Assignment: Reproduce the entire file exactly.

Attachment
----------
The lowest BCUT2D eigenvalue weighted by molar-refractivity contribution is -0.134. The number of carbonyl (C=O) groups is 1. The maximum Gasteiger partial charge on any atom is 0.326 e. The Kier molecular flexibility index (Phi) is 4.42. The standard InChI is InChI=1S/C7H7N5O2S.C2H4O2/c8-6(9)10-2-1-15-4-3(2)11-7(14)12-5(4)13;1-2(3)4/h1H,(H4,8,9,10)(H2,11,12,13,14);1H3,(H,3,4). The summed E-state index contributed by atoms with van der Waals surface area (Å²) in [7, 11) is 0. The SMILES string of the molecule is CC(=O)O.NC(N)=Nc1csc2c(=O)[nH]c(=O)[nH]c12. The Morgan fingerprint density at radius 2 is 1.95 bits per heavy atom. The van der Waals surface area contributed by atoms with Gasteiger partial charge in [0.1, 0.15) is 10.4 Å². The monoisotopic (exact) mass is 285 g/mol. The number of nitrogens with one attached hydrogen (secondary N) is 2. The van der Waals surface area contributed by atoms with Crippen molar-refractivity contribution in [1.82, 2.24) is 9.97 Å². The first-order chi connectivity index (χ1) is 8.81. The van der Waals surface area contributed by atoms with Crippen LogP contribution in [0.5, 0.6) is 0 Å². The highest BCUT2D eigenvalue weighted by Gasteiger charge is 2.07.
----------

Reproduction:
The lowest BCUT2D eigenvalue weighted by molar-refractivity contribution is -0.134. The number of carbonyl (C=O) groups is 1. The maximum Gasteiger partial charge on any atom is 0.326 e. The Kier molecular flexibility index (Phi) is 4.42. The standard InChI is InChI=1S/C7H7N5O2S.C2H4O2/c8-6(9)10-2-1-15-4-3(2)11-7(14)12-5(4)13;1-2(3)4/h1H,(H4,8,9,10)(H2,11,12,13,14);1H3,(H,3,4). The summed E-state index contributed by atoms with van der Waals surface area (Å²) in [7, 11) is 0. The SMILES string of the molecule is CC(=O)O.NC(N)=Nc1csc2c(=O)[nH]c(=O)[nH]c12. The Morgan fingerprint density at radius 2 is 1.95 bits per heavy atom. The van der Waals surface area contributed by atoms with Gasteiger partial charge in [0.1, 0.15) is 10.4 Å². The monoisotopic (exact) mass is 285 g/mol. The number of nitrogens with one attached hydrogen (secondary N) is 2. The van der Waals surface area contributed by atoms with Crippen molar-refractivity contribution in [1.82, 2.24) is 9.97 Å². The first-order chi connectivity index (χ1) is 8.81. The van der Waals surface area contributed by atoms with Crippen LogP contribution in [0.5, 0.6) is 0 Å². The highest BCUT2D eigenvalue weighted by Gasteiger charge is 2.07.